The late afternoon autumn sun setting over a meadow. At this time autumn is beginning to look wintery.
“Kaaaaaaaaaaaaaaaathy!!!!” my sister would yell across the 2 1/2 pine barrens acres we called a playground growing up. This bellow could easily take the tone of joy or anger. We often yelled across the yard to each other and, in the silence of the rural pinelands, I am sure the neighbors heard our calls too. When we would do this within ear shot of my dad he would find us and remind us that we had “two legs and one mouth which means you can walk twice as far as you can yell.” I am not ashamed to say I have used this exact same phrase with students and interns in the past. Seems logical to me.
Just the other day I took a gentle walk along my favorite rail trail and instead of having a goal of miles or a time to beat or number of steps to worry about, I ventured on this day with the specific intention of using my two legs and just looking.
The sun highlights a swath of goldenrod seedheads. Insects and mammals alike will find refuge here, protection from winter winds and snow. Birds find nourishment here in the fluffy seeds.
There have been a lot of words lately, an overwhelming amount of opinions and facts, love words and hate words and one word that keeps popping up: transition. Of course this realization of transition of political leadership coincides with the transition of seasons from fall to winter. It occurred to me, in addition to having two legs, I have two eyes. This means, by my father’s logic, I can see twice as much as I can say. So I decided to quietly witness this transition of fall to winter, during this time of transition for the country and, if I am going to be honest here, during personal transition of my own. Remembering with every dormancy theres comes a rebirth, after every winter follows a joyous spring, that autumn leaves provide the nourishment for next year’s wonderment, and that winter snow sustains us all.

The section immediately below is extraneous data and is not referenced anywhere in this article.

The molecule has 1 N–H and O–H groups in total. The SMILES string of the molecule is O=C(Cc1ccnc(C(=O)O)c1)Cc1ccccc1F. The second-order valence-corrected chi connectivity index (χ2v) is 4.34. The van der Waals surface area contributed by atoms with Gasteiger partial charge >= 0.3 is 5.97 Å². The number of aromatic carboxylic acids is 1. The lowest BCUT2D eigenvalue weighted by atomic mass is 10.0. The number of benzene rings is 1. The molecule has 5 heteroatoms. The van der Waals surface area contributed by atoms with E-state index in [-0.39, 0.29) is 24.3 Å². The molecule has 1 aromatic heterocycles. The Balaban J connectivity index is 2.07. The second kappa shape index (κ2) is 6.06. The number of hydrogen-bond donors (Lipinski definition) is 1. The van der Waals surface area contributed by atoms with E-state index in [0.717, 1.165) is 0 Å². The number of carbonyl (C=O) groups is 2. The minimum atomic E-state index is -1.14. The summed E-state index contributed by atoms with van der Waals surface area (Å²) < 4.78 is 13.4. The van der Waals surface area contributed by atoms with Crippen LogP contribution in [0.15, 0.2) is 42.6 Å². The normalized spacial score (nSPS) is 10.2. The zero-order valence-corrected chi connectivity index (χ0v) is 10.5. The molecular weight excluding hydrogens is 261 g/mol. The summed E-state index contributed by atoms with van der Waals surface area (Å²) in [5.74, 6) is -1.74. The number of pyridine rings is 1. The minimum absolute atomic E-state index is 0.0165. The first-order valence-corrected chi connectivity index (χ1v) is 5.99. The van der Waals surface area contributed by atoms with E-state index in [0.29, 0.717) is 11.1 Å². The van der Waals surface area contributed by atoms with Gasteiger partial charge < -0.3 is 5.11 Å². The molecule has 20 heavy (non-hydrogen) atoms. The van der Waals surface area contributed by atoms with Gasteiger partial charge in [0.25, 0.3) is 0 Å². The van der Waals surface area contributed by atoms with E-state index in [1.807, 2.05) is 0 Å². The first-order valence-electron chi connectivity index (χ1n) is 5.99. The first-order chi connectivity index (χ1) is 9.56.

So what follows are some snapshots of my small wander through transition, acknowledging we all are transitioning all the time; sometimes in small ways, sometimes in ways we have never imagined. Remembering none of this is permanent and if we stop talking and start looking, seeing, we will find the beauty and potential in the change.
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